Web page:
After many years of debate and testing, the original inspiration of St Peter Julian Eymard was rediscovered in a modern form when the Blessed Sacrament Congregation’s new Rule of Life was approved by the Holy See in late 1984.

The rule identified the Congregation’s purpose: ‘to respond to the hungers of the human family with the riches of God’s love manifested in the eucharist’. All members were required to spend at least one hour each day in prayer before the eucharist, although perpetual adoration was not necessary.

There was a spirit of great optimism when the rule was promulgated in Australia on 6 January 1985, the feast of the Epiphany, which was also the anniversary of Eymard’s first public exposition of the Blessed Sacrament in Paris in 1857.

At the same time, the Australian province was facing numerous challenges. In particular, the ability of the province to maintain and extend its mission in Australia was being increasingly constrained by a lack of personnel.

In Western Australia, a shortage of priests in the Perth archdiocese led to the Congregation taking over Holy Family parish at Como (which was merged with the Holy Cross parish at Kensington that the Congregation had managed since 1976).

Vocations were strong in the Asian parts of the province, enabling additional communities to be established at Bombay and Colombo in the late 1980s. But the lack of vocations in Australia created difficulties for local houses of formation with small numbers of men.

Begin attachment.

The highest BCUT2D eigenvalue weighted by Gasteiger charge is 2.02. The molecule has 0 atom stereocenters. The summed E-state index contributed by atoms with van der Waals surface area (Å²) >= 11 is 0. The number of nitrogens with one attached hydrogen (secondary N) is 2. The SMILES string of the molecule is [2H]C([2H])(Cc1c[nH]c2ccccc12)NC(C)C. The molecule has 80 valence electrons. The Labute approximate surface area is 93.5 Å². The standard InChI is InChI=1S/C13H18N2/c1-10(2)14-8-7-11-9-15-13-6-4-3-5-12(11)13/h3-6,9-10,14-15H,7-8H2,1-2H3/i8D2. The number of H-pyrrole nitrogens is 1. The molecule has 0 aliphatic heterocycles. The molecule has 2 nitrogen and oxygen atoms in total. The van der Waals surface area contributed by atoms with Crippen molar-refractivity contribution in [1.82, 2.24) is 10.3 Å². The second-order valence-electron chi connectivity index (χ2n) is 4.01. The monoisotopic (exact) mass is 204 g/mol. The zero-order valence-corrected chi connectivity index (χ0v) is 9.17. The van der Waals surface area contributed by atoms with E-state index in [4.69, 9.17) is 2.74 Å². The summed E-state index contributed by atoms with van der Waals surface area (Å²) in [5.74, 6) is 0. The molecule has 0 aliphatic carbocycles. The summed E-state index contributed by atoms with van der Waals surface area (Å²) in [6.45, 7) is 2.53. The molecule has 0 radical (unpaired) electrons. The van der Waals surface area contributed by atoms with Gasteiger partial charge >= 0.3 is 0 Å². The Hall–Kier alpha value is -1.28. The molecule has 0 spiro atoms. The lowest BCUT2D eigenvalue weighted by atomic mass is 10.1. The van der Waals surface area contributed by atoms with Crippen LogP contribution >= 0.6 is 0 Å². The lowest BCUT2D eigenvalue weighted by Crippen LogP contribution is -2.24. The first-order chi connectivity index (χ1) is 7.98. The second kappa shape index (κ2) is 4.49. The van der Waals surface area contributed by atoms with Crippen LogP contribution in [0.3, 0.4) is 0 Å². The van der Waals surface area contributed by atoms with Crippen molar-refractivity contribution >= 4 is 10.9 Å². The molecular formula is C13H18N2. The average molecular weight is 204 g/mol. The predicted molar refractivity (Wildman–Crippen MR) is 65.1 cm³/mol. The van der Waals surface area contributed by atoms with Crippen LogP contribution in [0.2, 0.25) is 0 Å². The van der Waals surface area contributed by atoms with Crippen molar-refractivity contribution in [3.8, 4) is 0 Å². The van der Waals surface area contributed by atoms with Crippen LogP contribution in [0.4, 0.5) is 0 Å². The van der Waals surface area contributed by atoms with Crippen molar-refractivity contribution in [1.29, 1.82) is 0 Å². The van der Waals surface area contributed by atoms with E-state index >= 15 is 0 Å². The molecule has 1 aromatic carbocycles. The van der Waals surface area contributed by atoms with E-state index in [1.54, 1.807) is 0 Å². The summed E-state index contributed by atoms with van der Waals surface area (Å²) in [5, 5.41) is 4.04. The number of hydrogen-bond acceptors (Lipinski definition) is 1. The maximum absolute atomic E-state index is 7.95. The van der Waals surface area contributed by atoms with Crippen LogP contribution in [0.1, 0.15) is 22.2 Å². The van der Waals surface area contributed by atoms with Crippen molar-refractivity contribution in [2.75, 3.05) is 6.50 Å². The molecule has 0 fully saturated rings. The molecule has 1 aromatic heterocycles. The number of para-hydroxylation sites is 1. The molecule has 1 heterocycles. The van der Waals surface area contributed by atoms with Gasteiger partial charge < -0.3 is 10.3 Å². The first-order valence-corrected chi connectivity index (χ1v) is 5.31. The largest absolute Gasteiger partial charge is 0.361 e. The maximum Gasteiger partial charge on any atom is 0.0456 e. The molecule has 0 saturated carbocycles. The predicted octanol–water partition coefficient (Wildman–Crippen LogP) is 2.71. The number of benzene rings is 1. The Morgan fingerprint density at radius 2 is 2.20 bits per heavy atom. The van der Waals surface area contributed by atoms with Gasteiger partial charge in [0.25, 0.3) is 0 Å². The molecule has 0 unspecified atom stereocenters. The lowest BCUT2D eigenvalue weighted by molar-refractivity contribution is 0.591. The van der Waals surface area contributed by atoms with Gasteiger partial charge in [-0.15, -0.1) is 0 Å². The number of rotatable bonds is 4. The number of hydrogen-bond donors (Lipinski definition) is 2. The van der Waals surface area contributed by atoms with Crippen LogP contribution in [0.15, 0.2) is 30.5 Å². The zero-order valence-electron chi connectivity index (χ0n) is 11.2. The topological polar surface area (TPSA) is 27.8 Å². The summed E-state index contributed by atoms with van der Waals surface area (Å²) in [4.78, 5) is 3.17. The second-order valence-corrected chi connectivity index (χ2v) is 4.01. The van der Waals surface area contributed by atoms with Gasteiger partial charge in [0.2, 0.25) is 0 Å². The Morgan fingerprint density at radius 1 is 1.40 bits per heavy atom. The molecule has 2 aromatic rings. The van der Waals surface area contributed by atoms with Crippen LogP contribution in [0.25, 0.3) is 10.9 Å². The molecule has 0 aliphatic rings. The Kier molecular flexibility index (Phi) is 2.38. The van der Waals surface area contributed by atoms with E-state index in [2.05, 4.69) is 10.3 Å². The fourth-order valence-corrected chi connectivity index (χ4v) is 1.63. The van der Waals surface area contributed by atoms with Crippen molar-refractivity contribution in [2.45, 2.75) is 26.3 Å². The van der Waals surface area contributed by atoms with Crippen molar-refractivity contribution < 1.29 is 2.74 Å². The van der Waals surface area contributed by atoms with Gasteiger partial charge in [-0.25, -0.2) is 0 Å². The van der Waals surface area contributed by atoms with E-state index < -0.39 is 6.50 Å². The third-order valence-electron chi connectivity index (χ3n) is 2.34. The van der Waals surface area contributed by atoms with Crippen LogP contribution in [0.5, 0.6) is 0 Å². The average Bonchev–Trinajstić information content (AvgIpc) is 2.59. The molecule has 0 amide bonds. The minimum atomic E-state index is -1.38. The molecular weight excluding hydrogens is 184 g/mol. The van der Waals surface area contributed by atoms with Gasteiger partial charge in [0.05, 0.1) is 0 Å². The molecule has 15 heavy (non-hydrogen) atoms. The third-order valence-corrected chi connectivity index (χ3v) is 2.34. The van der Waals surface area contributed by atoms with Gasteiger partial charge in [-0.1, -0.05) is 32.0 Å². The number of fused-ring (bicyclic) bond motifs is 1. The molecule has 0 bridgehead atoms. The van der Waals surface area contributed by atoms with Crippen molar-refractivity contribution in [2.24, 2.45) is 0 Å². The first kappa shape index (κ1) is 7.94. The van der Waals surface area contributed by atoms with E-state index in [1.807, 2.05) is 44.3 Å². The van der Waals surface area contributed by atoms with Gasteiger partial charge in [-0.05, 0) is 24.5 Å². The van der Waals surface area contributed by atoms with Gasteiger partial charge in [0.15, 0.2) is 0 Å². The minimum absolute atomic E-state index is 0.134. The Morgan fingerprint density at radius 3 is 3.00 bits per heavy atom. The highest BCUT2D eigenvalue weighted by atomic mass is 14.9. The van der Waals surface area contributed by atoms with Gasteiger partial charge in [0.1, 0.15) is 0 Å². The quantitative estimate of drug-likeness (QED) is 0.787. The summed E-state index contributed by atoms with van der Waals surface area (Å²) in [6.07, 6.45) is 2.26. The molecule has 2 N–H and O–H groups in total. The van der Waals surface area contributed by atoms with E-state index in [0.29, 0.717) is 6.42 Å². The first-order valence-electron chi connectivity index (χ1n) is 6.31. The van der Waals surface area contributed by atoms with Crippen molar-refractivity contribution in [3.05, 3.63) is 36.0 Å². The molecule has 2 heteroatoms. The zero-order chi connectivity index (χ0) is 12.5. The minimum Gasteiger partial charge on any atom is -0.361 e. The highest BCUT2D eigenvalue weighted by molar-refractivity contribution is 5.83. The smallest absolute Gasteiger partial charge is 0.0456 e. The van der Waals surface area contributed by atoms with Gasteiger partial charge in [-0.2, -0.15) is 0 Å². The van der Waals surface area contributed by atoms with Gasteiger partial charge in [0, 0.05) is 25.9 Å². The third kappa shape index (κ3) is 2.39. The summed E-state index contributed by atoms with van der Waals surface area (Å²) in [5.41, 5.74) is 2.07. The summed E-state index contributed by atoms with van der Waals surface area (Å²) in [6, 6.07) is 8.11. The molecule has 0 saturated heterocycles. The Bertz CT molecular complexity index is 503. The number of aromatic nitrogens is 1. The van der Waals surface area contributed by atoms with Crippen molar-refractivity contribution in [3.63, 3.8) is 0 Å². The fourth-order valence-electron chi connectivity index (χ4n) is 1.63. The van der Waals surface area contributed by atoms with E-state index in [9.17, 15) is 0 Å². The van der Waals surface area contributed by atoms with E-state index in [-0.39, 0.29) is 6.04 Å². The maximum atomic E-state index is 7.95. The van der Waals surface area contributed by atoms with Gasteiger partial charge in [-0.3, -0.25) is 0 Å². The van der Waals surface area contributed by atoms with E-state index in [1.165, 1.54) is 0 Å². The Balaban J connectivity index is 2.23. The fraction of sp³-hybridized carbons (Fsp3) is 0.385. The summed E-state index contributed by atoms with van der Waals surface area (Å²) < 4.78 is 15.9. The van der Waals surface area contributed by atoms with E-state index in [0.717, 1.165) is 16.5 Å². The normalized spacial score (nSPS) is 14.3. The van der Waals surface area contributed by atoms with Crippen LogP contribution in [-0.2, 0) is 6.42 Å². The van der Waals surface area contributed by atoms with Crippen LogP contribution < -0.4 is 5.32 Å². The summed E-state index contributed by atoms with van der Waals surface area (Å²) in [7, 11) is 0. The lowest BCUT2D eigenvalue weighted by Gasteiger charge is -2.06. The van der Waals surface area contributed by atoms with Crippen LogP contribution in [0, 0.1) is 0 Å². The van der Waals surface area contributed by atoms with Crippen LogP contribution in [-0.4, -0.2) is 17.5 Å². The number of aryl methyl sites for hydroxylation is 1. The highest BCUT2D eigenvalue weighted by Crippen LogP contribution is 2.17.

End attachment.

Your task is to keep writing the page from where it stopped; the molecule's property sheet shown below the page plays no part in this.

In 1985 the province scholasticate moved to a new house of studies called Eymard College, which was established near the Yarra Theological Union in the Melbourne suburb of Box Hill. The novitiate community was integrated into Eymard College in 1990, after a short-lived return to Toowoomba.

An ongoing shortage of personnel eventually forced the Congregation to withdraw from ‘The Shrine’ at Toowoomba in 1995 and from Western Australia in 1998. These were difficult decisions for the province, but there is consolation that facilities associated with the Congregation’s work are still maintained in diocesan hands.

Asian communities, pioneered by Australian priests and brothers in the 1950s and 1960s, continue to grow. Sri Lanka and India are now independent provinces of the Blessed Sacrament Congregation.

Today, the Australian province is consolidating its mission at St Francis’ Church in Melbourne, where a new Pastoral Centre was opened in 1993, and at St Peter Julian’s Church in Sydney which underwent a major redevelopment in 2009.

The work of the seven men who arrived at St Francis’ in 1929 goes on. Their call for others to join them, to follow in their path, remains.